I wear socks to bed. I opt for comfortable shoes. I’m envious of old photos of myself. There’s no escaping what all this means.
Over the last 10 months, I have been feeling low — literally.
I have been avoiding high heels because wearing them causes my back and right hip to hurt.
Flat and low-heeled shoes have been my reluctant footwear of choice and I feel short, squat and pretty miserable in them.
I miss the three-inch heels I used to wear, which made me tall and confident.
The pain in my hip and back isn’t the only ache I have to bear with these days.
I recently realised that not a day passes where I am completely pain-free, which has led me to this conclusion: There’s no denying it anymore, I have hit middle age.
The Oxford English Dictionary defines middle age as "the period of life between young adulthood and old age, now usually regarded as between about 45 and 60".
Going by this definition, I actually entered middle age seven years ago.
However, 53 is apparently the new 45.
In 2013, British healthcare provider Benenden surveyed 2,000 people for their views on middle age. The consensus: 53 – not the 40s – is the age life changes.
Higher life expectancy and healthier lifestyles mean the average person now feels it’s not until he is into his 50s that he begins the downward curve, said Benenden.
In fact, about half of those surveyed said there isn’t really a "middle age" stage of life anymore. Eight in 10 said middle age was more a state of mind than a physical milestone.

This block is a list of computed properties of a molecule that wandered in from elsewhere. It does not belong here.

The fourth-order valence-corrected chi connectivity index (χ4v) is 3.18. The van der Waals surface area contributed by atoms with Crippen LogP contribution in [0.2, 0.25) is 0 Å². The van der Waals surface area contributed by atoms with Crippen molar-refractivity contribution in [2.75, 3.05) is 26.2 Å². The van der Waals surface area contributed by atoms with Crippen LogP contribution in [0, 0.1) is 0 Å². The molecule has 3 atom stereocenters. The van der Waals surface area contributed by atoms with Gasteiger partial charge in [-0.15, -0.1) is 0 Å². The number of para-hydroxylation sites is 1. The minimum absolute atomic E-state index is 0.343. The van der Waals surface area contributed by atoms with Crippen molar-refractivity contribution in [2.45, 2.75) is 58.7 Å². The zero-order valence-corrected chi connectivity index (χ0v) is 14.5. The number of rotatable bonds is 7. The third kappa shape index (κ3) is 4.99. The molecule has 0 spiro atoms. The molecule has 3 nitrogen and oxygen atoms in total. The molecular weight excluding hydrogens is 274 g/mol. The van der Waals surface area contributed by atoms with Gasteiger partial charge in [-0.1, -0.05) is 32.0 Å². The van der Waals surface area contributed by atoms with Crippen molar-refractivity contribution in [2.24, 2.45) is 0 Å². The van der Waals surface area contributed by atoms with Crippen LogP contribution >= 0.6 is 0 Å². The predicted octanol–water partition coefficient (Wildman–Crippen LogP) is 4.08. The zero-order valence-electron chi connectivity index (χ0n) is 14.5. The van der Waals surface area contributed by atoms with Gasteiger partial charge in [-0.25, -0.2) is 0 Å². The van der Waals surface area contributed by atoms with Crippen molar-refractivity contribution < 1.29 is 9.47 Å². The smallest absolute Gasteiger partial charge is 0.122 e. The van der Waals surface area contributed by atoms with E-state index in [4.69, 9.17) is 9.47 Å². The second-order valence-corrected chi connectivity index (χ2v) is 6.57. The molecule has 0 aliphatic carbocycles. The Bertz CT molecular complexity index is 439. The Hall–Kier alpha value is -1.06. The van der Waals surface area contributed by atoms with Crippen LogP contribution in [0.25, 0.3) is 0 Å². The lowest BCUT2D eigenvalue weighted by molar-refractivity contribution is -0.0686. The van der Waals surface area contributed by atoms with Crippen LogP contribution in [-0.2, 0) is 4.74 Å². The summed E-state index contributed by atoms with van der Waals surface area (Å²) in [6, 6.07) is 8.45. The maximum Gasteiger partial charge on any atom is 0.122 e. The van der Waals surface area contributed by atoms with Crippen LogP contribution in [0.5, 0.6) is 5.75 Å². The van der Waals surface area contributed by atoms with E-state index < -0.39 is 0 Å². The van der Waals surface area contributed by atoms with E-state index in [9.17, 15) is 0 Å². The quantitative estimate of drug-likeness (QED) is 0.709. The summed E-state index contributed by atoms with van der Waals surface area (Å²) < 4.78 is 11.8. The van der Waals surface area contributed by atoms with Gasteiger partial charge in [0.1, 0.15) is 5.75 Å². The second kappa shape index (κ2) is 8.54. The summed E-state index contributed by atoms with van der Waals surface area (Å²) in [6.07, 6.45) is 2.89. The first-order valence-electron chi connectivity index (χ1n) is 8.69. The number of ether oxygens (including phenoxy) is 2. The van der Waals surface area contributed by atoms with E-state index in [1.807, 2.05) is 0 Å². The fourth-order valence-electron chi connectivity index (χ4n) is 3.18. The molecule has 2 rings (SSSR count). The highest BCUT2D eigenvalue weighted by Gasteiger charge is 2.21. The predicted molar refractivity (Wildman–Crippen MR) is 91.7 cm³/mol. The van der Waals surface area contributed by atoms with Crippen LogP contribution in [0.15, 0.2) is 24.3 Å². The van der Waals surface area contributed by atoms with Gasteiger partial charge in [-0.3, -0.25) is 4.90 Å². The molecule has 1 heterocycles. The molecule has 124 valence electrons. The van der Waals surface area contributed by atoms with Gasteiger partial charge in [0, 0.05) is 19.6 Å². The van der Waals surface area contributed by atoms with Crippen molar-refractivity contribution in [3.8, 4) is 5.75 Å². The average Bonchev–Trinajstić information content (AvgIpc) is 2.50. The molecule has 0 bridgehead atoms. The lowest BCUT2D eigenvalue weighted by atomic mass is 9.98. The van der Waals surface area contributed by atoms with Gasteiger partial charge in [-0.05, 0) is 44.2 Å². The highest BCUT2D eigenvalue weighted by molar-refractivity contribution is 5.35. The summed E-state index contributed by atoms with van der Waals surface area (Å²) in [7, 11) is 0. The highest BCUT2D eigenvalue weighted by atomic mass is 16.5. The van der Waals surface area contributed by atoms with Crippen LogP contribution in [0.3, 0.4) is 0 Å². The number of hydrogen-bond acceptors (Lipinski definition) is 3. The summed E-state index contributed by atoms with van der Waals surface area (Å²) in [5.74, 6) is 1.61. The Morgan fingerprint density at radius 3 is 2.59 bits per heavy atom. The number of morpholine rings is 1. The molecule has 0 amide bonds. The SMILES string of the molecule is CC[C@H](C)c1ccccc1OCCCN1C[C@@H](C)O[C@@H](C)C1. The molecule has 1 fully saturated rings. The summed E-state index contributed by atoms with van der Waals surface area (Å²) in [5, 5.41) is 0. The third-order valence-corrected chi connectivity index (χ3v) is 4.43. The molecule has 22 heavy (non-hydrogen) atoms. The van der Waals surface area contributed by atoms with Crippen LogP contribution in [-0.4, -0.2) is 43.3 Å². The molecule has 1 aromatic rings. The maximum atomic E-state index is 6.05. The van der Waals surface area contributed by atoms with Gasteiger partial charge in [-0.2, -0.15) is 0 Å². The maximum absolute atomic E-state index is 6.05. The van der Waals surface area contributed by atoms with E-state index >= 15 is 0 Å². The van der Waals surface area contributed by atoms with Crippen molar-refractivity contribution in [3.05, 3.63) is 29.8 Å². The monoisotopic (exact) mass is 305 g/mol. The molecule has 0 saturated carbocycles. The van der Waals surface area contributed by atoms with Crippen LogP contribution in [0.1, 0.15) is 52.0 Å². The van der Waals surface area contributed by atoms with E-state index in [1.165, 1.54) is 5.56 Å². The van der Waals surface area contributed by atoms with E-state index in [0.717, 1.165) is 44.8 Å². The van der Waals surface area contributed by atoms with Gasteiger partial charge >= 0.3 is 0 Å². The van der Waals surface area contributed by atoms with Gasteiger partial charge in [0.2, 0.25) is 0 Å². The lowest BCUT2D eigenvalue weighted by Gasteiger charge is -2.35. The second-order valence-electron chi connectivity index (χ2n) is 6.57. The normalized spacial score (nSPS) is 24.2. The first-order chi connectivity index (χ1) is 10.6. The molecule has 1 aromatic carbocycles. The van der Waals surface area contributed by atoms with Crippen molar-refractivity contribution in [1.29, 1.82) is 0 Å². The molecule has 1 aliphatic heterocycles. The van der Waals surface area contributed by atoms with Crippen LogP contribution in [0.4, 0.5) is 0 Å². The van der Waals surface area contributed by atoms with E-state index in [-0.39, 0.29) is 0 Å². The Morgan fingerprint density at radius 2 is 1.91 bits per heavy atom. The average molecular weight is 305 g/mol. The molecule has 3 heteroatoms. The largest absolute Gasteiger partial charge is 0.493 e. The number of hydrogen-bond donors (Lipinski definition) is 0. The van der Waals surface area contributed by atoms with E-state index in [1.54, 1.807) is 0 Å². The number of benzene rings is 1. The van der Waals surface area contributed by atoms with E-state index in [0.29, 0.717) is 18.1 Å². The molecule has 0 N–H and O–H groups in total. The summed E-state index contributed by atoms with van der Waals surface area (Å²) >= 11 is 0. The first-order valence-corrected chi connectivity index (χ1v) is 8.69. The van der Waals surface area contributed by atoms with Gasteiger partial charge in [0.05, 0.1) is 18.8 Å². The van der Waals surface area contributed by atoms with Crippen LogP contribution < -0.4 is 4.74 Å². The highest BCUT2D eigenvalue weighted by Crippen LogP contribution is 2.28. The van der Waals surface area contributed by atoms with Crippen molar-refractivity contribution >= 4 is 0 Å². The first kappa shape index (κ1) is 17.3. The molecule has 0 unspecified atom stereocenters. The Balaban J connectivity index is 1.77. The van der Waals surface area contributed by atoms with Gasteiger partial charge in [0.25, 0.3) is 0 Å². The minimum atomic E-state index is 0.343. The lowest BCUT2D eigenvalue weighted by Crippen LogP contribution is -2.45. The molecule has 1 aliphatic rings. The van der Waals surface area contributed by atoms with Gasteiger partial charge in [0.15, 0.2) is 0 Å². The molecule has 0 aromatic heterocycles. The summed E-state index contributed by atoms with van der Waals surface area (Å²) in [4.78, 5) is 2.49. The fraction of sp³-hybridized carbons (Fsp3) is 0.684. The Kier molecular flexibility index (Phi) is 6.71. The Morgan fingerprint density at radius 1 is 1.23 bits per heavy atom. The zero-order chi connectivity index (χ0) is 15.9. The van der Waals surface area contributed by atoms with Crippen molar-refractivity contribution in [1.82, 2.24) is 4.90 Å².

No matter how one might protest against the concept of middle age – and the stereotypes that go with it – I doubt anyone would disagree that hitting your 50s is a big deal.
Getting to 50 is a milestone the way 30 or 40 or, for that matter, 60, isn’t.
I have witnessed changes in myself since turning 50. Here are eight of them:
1. My poor aching body
These days, there’s always something or other wrong with my body. Even if I am not actually sick, there will be a twitch here, a soreness there or a strain that doesn’t go away.
It didn’t use to be like that.
In the past, aches, pains, coughs and colds disappeared after a few days of rest. They didn’t hang around like an unwelcome guest.
Weight, too, was something that just melted away. I could lose 2kg in a week just by running. Now, losing 200g is a struggle even if I diet and exercise. (Middle age is when your age starts showing around your middle, said the late comedian Bob Hope.)
I still remember those days when I could survive on minimal sleep.
When I was in my mid-30s, an editor marvelled at how I could pull an all-nighter at work, go home for a few hours and be back in the office looking "fresh as a daisy", which was how he described me.
The daisy is looking rather droopy now. There are only so many late nights I can take and, if I stay up late, I look and feel it the next day.
In fact, I increasingly get comments like "you look tired" when I’d actually had a good night’s sleep.
2. Obsession with health matters
Because my body is slowly but surely breaking down, I’ve become pre-occupied with my health.
The knowledge that 65 per cent of my life is over – assuming I live to the average life expectancy of 80 – is a sobering one.
The realisation that age brings diseases has made me morbid. I am curious to know what lies ahead. Is that lump cancerous? Is the headache a sign of something more ominous? I need to know.